Today we will continue with our series on miscommunication, and the damage it can bring if people don’t make the effort to communicate well. I used to coach a kids soccer team and on the soccer field communication is a huge difference maker in how the team performs. On a soccer field (or most sports that move at speed) communication has to be to the point, focused, and easily understood. As I would tell my players, communication needs two things, a sender and a receiver. Just because someone is talking it doesn’t mean they are communicating, you need someone to listen. Equally, there are a lot of people who listen to someone who doesn’t really have much to say, at least of substance.
The problem, as we have discussed before, is that it is easier to accept things at face value than it is to investigate the truth of what we are told. Here’s a real life example. I’m a Stevenage FC supporter, but because I don’t live in England anymore I can’t get to games. I rely on reports and feedback from other fans. If we have a penalty awarded against us and lose a game, but the Stevenage fans think it was a bad call, I will believe them. We all support Stevenage, I trust them, why would they lie?
This applies in many areas. Sport, cable news, politics, current affairs, you name it, this principle applies. We trust people we have something in common with. Why wouldn’t we? If we associate with them, and we’re not liars, cheats, or possess poor judgment, neither would the people we associate with, right?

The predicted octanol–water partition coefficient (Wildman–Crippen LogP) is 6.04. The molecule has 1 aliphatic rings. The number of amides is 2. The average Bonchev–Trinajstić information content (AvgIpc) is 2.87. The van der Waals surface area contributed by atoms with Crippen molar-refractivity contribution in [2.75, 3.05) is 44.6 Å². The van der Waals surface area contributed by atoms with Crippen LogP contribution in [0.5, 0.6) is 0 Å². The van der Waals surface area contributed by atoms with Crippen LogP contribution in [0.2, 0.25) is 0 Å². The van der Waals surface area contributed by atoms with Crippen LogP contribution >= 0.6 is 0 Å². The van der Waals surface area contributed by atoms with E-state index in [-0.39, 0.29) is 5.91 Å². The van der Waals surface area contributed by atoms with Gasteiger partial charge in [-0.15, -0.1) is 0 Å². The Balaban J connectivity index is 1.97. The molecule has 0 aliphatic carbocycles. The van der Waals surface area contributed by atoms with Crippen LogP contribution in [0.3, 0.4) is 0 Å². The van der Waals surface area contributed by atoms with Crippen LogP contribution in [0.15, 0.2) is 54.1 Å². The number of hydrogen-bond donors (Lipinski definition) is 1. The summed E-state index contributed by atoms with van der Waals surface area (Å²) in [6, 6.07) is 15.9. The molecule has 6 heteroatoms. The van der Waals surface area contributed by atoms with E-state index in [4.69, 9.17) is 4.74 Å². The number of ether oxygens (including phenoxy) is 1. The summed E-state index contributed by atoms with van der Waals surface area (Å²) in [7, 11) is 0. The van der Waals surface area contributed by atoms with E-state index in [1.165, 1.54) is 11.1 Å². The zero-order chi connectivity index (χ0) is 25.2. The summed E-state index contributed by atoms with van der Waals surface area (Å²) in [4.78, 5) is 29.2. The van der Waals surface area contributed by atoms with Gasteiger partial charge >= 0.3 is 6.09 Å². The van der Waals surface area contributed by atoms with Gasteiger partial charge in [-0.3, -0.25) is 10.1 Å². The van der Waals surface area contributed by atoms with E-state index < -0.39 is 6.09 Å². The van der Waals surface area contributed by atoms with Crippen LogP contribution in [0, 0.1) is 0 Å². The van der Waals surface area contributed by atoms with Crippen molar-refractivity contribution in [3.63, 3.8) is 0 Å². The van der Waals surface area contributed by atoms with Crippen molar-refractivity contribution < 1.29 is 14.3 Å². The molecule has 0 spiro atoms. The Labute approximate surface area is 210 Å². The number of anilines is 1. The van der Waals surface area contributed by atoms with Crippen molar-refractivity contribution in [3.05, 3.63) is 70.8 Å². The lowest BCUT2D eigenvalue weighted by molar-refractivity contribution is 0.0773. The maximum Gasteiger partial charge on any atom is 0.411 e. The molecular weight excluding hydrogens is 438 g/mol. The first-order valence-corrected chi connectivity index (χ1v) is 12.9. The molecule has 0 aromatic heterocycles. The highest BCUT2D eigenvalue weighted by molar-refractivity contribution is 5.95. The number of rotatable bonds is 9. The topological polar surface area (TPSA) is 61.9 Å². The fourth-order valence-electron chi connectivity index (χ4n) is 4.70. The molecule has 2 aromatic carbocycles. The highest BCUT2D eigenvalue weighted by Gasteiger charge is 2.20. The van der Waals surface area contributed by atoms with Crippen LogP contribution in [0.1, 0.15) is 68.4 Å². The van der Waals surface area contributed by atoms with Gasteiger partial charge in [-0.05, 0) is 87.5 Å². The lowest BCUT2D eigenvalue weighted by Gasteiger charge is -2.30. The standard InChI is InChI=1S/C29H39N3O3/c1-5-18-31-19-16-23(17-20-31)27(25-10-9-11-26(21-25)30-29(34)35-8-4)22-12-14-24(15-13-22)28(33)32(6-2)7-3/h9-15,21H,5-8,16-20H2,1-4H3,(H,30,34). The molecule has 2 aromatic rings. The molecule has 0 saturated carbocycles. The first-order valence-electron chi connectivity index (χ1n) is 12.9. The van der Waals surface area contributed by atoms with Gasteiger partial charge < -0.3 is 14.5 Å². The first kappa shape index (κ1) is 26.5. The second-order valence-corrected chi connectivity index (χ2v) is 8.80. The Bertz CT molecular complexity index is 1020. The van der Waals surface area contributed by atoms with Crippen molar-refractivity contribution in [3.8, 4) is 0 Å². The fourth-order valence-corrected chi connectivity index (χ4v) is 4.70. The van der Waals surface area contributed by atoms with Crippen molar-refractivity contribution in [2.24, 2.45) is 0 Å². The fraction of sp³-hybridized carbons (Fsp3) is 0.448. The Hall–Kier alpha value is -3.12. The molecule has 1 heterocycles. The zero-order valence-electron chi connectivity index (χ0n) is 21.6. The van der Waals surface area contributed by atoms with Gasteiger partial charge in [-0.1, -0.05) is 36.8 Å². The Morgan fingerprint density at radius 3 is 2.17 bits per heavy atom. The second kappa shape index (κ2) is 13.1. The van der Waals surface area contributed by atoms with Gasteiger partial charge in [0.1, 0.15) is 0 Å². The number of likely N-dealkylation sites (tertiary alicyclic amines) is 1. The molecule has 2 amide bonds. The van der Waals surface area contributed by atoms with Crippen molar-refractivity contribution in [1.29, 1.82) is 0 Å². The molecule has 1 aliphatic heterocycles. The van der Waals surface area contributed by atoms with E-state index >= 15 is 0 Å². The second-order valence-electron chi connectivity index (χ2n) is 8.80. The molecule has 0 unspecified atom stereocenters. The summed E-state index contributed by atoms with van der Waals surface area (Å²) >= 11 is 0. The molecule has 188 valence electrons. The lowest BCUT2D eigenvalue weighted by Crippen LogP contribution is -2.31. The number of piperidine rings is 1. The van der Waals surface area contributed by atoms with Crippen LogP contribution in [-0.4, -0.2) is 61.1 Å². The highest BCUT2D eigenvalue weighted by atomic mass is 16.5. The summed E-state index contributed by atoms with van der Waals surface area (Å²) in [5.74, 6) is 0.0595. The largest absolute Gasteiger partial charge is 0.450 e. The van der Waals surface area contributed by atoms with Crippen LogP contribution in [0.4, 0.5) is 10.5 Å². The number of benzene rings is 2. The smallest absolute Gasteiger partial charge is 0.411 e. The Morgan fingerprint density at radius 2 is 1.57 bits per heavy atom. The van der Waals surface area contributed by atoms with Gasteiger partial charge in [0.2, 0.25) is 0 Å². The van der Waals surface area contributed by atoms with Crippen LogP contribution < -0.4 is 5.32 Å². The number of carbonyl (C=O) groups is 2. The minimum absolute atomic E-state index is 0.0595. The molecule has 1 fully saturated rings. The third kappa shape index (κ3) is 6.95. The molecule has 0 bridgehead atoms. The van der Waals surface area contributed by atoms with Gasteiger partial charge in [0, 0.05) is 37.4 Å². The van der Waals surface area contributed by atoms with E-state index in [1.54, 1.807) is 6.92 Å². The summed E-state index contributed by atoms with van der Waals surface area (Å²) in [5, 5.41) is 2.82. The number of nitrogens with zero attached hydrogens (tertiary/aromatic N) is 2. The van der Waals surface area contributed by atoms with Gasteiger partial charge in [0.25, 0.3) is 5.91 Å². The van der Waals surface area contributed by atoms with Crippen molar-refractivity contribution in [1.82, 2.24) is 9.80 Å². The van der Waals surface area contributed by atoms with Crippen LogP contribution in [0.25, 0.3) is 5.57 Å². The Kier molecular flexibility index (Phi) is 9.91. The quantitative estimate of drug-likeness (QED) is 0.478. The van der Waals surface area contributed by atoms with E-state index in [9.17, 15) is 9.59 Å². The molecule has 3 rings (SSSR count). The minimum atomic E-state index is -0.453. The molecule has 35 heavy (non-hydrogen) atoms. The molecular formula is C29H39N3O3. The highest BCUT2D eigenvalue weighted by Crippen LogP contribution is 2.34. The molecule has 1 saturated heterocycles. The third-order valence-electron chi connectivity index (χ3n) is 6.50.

And this is why people believe lies and biases, and worse, why we repeat them. And to be honest, why wouldn’t we? With the pace at which information is thrown at us, it is easy to miss the important stuff and accept things because, well, they seem right and we want to believe it.
Here are the three takeaways for today:
1 – Communication requires two people. If only one person is actively involved they are talking to themselves.
2 – Breaking from a bias is difficult, especially if we trust the person telling us about an event or situation. If it is a person we trust, and we like the information we hear, it makes it easy to believe.
3 – Social media isn’t real. In fact, it is more unreal than any other communication we encounter and people rarely question anything.
We all want our identity validated, and we want our beliefs confirmed. This is only natural, but social media is not the place to find that home.